The Honda is powered by an upgraded 1.5-liter, naturally-aspirated i-VTEC four-cylinder engine. Now with double overhead cams (DOHC), the engine produces 121 PS and 145 Nm of torque – 1 PS more than the single overhead cam (SOHC) version from before. Available transmissions include a CVT and a six-speed manual gearbox.
As mentioned before, the Almera packs a smaller but slightly torquier 1.0-liter three-cylinder turbo. While it only makes 100 PS, the turbocharged inline-three makes more torque at 152 Nm on the CVT versions. Meanwhile, the manual has more pulling power at 160 Nm. Transmission options for the Almera include a CVT and a five-speed manual gearbox.
The City's i-VTEC engine may produce more horsepower, but the Almera has more pulling power thanks to its turbocharged three-cylinder. With both the City and Almera claiming average fuel consumptions of 25 km/l and 23.3 km/l, respectively, we're curious if we can replicate those figures.
Safety, above all else
When it comes to safety features, both the City and the Almera will not disappoint.
Both sedans are fitted with anti-lock brakes (ABS) with electronic brakeforce distribution (EBD), brake assist (BA), hill-start assist (HSA), and dual front airbags on all variants. The City also has Vehicle Stability Assist (VSA), while the Almera comes with Vehicle Dynamics Control (VDC). On higher-grade variants, the City and Almera also benefit from a multi-view rear camera, along with curtain and side airbags for extra protection.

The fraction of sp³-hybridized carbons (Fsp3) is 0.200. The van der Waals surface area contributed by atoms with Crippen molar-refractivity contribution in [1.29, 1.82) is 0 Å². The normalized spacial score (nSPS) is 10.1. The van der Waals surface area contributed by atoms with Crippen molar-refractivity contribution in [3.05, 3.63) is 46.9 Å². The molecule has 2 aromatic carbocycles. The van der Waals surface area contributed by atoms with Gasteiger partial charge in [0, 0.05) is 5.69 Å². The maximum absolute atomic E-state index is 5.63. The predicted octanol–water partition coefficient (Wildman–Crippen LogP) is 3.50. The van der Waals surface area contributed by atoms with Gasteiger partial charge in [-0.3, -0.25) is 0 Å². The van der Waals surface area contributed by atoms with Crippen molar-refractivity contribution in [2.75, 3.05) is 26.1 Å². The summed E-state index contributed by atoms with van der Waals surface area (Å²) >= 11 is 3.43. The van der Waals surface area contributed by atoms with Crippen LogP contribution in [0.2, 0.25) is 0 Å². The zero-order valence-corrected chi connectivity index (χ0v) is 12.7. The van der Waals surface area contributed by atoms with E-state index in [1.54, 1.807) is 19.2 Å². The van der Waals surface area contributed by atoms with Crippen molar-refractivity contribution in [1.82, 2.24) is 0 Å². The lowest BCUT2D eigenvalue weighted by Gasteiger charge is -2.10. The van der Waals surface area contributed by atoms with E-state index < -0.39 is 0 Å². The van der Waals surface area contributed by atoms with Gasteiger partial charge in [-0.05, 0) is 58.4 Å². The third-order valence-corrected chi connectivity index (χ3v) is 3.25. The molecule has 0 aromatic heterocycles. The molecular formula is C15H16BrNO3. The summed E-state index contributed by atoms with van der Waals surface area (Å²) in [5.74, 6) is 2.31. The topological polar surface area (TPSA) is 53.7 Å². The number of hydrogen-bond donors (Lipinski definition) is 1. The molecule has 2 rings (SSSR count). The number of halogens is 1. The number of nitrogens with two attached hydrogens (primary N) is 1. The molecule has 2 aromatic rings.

But what really sets the Almera apart from the City when it comes to safety is the Nissan Intelligent Mobility suite of safety features. In the top-of-the-line N-Sport, the Almera gets a 360-degree around-view monitor (AVM) with moving object detection (MOD), forward collision warning (FCW), intelligent emergency braking (IEB), blind-spot warning (BSW), and rear-cross traffic alert (RCTA).
Thanks to the Nissan Intelligent Mobility advantage, the Almera can offer better peace of mind while on the road.
What's the price?
Like the Vios-Almera comparison, it looks like the Honda City and Nissan Almera are also evenly matched with one another. The City may be slightly larger in size but the Almera has a longer wheelbase. Both vehicles also come with plenty of standard amenities and safety features. Last but not least, the City has more horsepower, but the Almera has more torque thanks to forced induction.
But what about the price?
The City's price range starts at PHP 848,000 with the 1.5 S M/T and ends at PHP 1,058,000 with the 1.5 RS CVT. The Almera, meanwhile, starts at PHP 728,000 for the 1.0 EL Turbo M/T and goes all the way to PHP 1,098,000 for the 1.0 VL N-Sport CVT. The base model City may be more expensive, but the range-topping Almera is PHP 40,000 more than the 1.5 RS CVT of the City.
All in all, Nissan has done their homework when it comes to packaging the 2022 Almera. Whether it has to face the Toyota Vios or the Honda City, Nissan's new B-segment sedan can certainly hold its own.
Between the Honda City and the Nissan Almera, which one would you pick? Share your comments.